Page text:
Delta Queen to sail again?

Investors led by a former Delta Queen Steamboat executive and a bipartisan group of lawmakers are trying to get the historic steamboat cruising the inland rivers again.

Cornel Martin, who was with Delta Queen for nearly a dozen years, has submitted a letter of intent from his group, DQSC Inc., to buy the vessel, which is now a dockside hotel in Chattanooga, Tenn. He said he is competing with a group from Sacramento, Calif., that wants to keep operating it as a hotel and move it west.

At the same time, Rep. Steve Chabot, R-Ohio, has proposed a 15-year exemption from federal law that would let the 176-passenger paddlewheeler sail again. He has support from both sides of the aisle in the House as well as Ohio’s two senators, Sherrod Brown, a Democrat, and Rob Portman, a Republican, who also have introduced bills.

The steel-hulled vessel has a wood and steel superstructure, so it has needed a series of exemptions from the 1966 Safety of Life at Sea Act (SOLAS) that requires passenger vessels of 50 or more passengers be built of fire retardant materials. A grass roots effort and congressional approval in 1970 kept the Delta Queen alive, but her luck ran out after a previous owner took over operations. The boat was part of the money-losing Majestic America Line, which shut down in 2008.

Martin would not say how much his group bid but estimates the boat will need $4 million to $5 million in improvements including new boilers. “The steam engines are still in excellent condition,” he said Tuesday. “The paddlewheel is going to need refurbishing.” The generators and HVAC system will also need work.

He expects to hear later this month whether his bid was accepted and they can draw up a purchase agreement.

“We just want to get her back on the river again,” Martin said. “It’s a natural fit for me.”

He’s not sure where the boat will be homeported. They are looking for a city that’s willing to offer some economic development aid to complement the private financing they have lined up. The response from Cincinnati, where the Delta Queen was once based, “has been overwhelming,” he said.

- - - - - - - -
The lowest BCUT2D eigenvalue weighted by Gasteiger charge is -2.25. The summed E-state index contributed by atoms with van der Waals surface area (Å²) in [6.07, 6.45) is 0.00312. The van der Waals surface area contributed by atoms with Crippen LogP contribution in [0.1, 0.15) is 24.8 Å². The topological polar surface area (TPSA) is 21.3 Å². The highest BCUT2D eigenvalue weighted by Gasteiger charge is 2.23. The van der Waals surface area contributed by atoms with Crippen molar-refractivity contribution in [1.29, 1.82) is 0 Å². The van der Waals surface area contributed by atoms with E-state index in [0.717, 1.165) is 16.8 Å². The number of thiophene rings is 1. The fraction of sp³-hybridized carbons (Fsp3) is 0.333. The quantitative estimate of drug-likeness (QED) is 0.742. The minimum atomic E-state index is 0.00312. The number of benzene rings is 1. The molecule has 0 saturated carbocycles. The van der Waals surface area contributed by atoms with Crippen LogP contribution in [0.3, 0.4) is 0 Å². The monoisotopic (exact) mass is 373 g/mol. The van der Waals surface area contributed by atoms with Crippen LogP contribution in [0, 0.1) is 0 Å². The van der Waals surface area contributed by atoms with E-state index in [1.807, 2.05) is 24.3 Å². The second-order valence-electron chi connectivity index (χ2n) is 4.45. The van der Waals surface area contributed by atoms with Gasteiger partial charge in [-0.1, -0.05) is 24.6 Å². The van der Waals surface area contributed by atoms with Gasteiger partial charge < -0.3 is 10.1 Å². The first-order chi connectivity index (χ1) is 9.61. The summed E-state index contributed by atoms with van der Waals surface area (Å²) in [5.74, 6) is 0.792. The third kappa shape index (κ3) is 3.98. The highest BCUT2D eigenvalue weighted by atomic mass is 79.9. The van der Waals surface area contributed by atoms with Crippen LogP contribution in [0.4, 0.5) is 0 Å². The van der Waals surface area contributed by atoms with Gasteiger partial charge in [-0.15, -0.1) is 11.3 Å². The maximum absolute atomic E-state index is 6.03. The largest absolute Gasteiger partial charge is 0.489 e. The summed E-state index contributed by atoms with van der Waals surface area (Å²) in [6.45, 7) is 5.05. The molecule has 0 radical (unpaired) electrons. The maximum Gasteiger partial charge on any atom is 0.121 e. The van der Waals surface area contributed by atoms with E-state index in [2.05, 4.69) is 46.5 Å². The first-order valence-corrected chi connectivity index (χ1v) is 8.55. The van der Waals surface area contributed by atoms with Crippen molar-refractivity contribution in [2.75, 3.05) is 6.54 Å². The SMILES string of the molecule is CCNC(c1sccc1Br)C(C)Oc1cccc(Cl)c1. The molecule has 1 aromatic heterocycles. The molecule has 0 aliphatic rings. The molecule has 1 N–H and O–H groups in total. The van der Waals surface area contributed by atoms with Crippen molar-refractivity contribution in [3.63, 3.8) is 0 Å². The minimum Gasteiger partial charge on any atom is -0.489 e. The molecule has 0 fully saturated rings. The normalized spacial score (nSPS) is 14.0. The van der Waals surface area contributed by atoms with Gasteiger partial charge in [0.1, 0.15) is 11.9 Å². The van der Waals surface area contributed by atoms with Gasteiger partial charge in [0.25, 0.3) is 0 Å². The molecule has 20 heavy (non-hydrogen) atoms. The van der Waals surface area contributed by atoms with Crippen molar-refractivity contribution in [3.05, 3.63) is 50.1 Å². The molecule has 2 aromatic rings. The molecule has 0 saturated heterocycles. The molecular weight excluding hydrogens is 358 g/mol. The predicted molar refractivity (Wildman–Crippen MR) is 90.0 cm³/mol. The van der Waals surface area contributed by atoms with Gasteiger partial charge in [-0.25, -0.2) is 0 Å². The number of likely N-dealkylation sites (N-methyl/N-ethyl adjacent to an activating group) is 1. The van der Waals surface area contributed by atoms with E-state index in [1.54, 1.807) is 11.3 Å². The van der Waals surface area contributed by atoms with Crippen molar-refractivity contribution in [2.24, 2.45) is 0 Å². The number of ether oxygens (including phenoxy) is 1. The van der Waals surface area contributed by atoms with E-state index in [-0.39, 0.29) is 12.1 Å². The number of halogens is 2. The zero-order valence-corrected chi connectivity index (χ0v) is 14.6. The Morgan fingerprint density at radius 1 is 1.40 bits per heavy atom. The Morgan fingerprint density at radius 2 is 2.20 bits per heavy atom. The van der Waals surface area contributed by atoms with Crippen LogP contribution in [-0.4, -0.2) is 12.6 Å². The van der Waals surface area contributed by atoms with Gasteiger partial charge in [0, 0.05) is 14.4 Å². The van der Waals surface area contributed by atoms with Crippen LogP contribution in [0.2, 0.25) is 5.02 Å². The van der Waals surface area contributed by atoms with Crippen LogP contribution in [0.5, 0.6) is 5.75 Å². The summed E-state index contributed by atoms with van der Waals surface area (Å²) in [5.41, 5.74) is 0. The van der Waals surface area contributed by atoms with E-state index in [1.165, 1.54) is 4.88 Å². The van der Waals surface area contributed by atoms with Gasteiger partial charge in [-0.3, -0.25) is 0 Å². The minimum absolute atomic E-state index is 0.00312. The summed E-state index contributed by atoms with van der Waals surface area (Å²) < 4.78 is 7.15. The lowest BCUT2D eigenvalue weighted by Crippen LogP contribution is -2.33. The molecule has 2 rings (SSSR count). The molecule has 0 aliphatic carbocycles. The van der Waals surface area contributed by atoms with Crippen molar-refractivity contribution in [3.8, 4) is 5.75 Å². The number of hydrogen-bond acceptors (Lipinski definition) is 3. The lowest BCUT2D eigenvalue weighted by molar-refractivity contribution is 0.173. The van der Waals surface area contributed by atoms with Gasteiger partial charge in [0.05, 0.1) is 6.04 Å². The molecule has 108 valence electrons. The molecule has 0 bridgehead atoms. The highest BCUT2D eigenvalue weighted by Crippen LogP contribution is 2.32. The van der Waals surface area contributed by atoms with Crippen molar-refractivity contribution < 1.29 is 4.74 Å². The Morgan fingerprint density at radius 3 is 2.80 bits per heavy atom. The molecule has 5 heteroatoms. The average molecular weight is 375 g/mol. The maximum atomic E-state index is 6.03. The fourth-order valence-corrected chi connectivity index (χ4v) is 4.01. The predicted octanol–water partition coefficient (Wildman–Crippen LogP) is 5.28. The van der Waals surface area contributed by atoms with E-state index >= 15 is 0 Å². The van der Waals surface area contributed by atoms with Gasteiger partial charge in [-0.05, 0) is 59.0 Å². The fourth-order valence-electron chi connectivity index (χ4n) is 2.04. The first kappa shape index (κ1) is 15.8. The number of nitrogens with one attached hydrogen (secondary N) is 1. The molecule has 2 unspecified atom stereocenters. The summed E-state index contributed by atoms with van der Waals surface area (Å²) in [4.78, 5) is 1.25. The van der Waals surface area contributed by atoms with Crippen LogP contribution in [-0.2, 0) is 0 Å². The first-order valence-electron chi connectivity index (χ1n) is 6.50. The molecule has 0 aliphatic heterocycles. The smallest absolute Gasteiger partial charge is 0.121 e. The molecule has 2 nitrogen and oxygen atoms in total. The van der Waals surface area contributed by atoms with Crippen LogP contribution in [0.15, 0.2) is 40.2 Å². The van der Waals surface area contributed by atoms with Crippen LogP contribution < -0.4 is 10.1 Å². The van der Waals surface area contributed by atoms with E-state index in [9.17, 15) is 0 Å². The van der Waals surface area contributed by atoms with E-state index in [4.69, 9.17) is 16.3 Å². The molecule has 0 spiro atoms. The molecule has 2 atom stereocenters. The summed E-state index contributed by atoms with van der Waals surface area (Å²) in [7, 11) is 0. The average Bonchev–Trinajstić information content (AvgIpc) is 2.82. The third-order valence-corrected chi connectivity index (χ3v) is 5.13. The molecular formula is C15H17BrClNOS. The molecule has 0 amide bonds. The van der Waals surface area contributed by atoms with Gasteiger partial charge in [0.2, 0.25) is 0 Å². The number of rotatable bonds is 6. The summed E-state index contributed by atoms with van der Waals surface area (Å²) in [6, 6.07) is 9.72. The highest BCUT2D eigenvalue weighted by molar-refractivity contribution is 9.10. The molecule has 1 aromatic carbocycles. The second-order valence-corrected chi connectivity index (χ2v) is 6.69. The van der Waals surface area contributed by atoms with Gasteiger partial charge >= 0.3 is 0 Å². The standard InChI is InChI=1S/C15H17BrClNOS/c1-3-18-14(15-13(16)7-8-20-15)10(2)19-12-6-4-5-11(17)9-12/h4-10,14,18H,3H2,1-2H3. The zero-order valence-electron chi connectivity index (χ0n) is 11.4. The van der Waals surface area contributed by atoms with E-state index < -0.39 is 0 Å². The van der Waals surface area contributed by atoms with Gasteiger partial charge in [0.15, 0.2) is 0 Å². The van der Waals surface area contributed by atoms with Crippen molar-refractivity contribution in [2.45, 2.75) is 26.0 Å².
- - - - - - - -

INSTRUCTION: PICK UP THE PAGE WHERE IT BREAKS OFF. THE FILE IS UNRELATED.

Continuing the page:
His bid is not contingent on the federal legislation. “We’re very optimistic about the exemption,” Martin said.

“For nearly 40 years, she cruised along our riverfront, and Cincinnatians have fond memories of her time here,” Chabot said. “And that’s what we want to do — bring this national landmark back to our waterways.”

As for the outlook for his bill, Chabot said, “Now that the previous labor dispute appears to be resolved, I am optimistic the legislation will have bipartisan support and pass in relatively short order.”

When Ambassadors International, Majestic’s parent, bought the vessel it acquired only the boat and not the contracts of the unions that ran her. Ambassadors implied when the exemption was under discussion that union opposition influenced the new Democratic majority in Washington. The union disagreed. Congress let the exemption expire.

If Martin succeeds, the Delta Queen would become part of an inland river cruising renaissance that began last year with the American Queen and the Queen of the Mississippi.

Spokesmen for Delta Queen’s current owner, Xanterra Parks & Resorts, Greenwood Village, Colo., which bought the boat in 2011, did not respond to a request for comment.

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